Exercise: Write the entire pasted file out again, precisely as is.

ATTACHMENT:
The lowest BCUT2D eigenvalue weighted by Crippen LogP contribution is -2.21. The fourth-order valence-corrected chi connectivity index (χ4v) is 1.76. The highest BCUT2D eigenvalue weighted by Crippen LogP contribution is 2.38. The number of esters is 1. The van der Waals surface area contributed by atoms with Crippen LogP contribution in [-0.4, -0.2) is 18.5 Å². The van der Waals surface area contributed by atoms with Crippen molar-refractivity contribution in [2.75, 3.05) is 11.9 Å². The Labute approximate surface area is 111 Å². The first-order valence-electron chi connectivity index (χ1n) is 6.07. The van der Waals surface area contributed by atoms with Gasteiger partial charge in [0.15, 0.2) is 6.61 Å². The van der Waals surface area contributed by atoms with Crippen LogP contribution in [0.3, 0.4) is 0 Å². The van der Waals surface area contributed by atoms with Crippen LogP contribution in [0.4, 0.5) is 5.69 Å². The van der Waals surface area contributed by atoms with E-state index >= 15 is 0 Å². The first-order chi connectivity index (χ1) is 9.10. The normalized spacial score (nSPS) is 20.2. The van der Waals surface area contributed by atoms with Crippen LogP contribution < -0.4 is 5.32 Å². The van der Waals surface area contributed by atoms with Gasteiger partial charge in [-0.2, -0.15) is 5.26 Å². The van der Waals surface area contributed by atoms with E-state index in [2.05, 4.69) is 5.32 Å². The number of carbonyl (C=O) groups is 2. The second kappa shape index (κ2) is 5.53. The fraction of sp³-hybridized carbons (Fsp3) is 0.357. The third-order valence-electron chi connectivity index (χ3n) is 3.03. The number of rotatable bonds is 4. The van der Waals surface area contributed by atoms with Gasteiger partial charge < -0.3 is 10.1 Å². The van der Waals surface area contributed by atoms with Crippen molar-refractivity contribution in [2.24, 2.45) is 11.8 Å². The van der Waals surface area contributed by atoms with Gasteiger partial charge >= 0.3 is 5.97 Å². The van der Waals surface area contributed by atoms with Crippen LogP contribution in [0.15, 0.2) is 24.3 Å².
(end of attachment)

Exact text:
The lowest BCUT2D eigenvalue weighted by Crippen LogP contribution is -2.21. The fourth-order valence-corrected chi connectivity index (χ4v) is 1.76. The highest BCUT2D eigenvalue weighted by Crippen LogP contribution is 2.38. The number of esters is 1. The van der Waals surface area contributed by atoms with Crippen LogP contribution in [-0.4, -0.2) is 18.5 Å². The van der Waals surface area contributed by atoms with Crippen molar-refractivity contribution in [2.75, 3.05) is 11.9 Å². The Labute approximate surface area is 111 Å². The first-order valence-electron chi connectivity index (χ1n) is 6.07. The van der Waals surface area contributed by atoms with Gasteiger partial charge in [0.15, 0.2) is 6.61 Å². The van der Waals surface area contributed by atoms with Crippen LogP contribution in [0.3, 0.4) is 0 Å². The van der Waals surface area contributed by atoms with Crippen LogP contribution in [0.4, 0.5) is 5.69 Å². The van der Waals surface area contributed by atoms with E-state index >= 15 is 0 Å². The first-order chi connectivity index (χ1) is 9.10. The normalized spacial score (nSPS) is 20.2. The van der Waals surface area contributed by atoms with Crippen LogP contribution < -0.4 is 5.32 Å². The van der Waals surface area contributed by atoms with Gasteiger partial charge in [-0.2, -0.15) is 5.26 Å². The van der Waals surface area contributed by atoms with E-state index in [2.05, 4.69) is 5.32 Å². The number of carbonyl (C=O) groups is 2. The second kappa shape index (κ2) is 5.53. The fraction of sp³-hybridized carbons (Fsp3) is 0.357. The third-order valence-electron chi connectivity index (χ3n) is 3.03. The number of rotatable bonds is 4. The van der Waals surface area contributed by atoms with Gasteiger partial charge < -0.3 is 10.1 Å². The van der Waals surface area contributed by atoms with Crippen molar-refractivity contribution in [2.24, 2.45) is 11.8 Å². The van der Waals surface area contributed by atoms with Gasteiger partial charge >= 0.3 is 5.97 Å². The van der Waals surface area contributed by atoms with Crippen LogP contribution in [0.15, 0.2) is 24.3 Å².